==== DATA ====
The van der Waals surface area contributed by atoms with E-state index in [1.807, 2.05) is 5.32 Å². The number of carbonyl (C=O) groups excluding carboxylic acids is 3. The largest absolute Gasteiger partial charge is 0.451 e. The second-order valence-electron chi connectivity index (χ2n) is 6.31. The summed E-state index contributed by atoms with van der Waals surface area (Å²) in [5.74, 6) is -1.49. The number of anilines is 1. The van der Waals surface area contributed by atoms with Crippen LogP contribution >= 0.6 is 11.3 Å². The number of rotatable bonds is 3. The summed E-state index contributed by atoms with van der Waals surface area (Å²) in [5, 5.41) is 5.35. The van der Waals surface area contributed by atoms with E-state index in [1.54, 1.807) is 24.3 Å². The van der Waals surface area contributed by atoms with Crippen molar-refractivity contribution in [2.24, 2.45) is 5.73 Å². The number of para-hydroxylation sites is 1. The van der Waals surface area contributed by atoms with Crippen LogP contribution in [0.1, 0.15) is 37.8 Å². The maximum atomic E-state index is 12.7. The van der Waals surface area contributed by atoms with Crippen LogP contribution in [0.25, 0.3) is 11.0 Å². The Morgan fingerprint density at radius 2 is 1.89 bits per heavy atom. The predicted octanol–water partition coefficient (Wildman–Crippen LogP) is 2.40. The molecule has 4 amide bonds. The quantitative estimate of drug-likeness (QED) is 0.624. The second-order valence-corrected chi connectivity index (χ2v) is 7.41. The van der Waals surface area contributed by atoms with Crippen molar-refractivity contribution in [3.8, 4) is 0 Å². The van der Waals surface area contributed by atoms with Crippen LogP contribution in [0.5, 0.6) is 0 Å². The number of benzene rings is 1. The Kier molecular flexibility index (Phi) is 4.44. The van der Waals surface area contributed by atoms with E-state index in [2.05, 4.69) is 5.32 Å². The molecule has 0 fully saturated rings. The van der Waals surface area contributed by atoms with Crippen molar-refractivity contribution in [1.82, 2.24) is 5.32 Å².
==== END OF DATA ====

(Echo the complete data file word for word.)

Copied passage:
The van der Waals surface area contributed by atoms with E-state index in [1.807, 2.05) is 5.32 Å². The number of carbonyl (C=O) groups excluding carboxylic acids is 3. The largest absolute Gasteiger partial charge is 0.451 e. The second-order valence-electron chi connectivity index (χ2n) is 6.31. The summed E-state index contributed by atoms with van der Waals surface area (Å²) in [5.74, 6) is -1.49. The number of anilines is 1. The van der Waals surface area contributed by atoms with Crippen LogP contribution >= 0.6 is 11.3 Å². The number of rotatable bonds is 3. The summed E-state index contributed by atoms with van der Waals surface area (Å²) in [5, 5.41) is 5.35. The van der Waals surface area contributed by atoms with E-state index in [1.54, 1.807) is 24.3 Å². The van der Waals surface area contributed by atoms with Crippen molar-refractivity contribution in [2.24, 2.45) is 5.73 Å². The number of para-hydroxylation sites is 1. The van der Waals surface area contributed by atoms with Crippen LogP contribution in [0.1, 0.15) is 37.8 Å². The maximum atomic E-state index is 12.7. The van der Waals surface area contributed by atoms with Crippen LogP contribution in [0.25, 0.3) is 11.0 Å². The Morgan fingerprint density at radius 2 is 1.89 bits per heavy atom. The predicted octanol–water partition coefficient (Wildman–Crippen LogP) is 2.40. The molecule has 4 amide bonds. The quantitative estimate of drug-likeness (QED) is 0.624. The second-order valence-corrected chi connectivity index (χ2v) is 7.41. The van der Waals surface area contributed by atoms with Crippen molar-refractivity contribution in [3.8, 4) is 0 Å². The van der Waals surface area contributed by atoms with Crippen LogP contribution in [0.5, 0.6) is 0 Å². The number of benzene rings is 1. The Kier molecular flexibility index (Phi) is 4.44. The van der Waals surface area contributed by atoms with E-state index in [2.05, 4.69) is 5.32 Å². The molecule has 0 fully saturated rings. The van der Waals surface area contributed by atoms with Crippen molar-refractivity contribution in [1.82, 2.24) is 5.32 Å².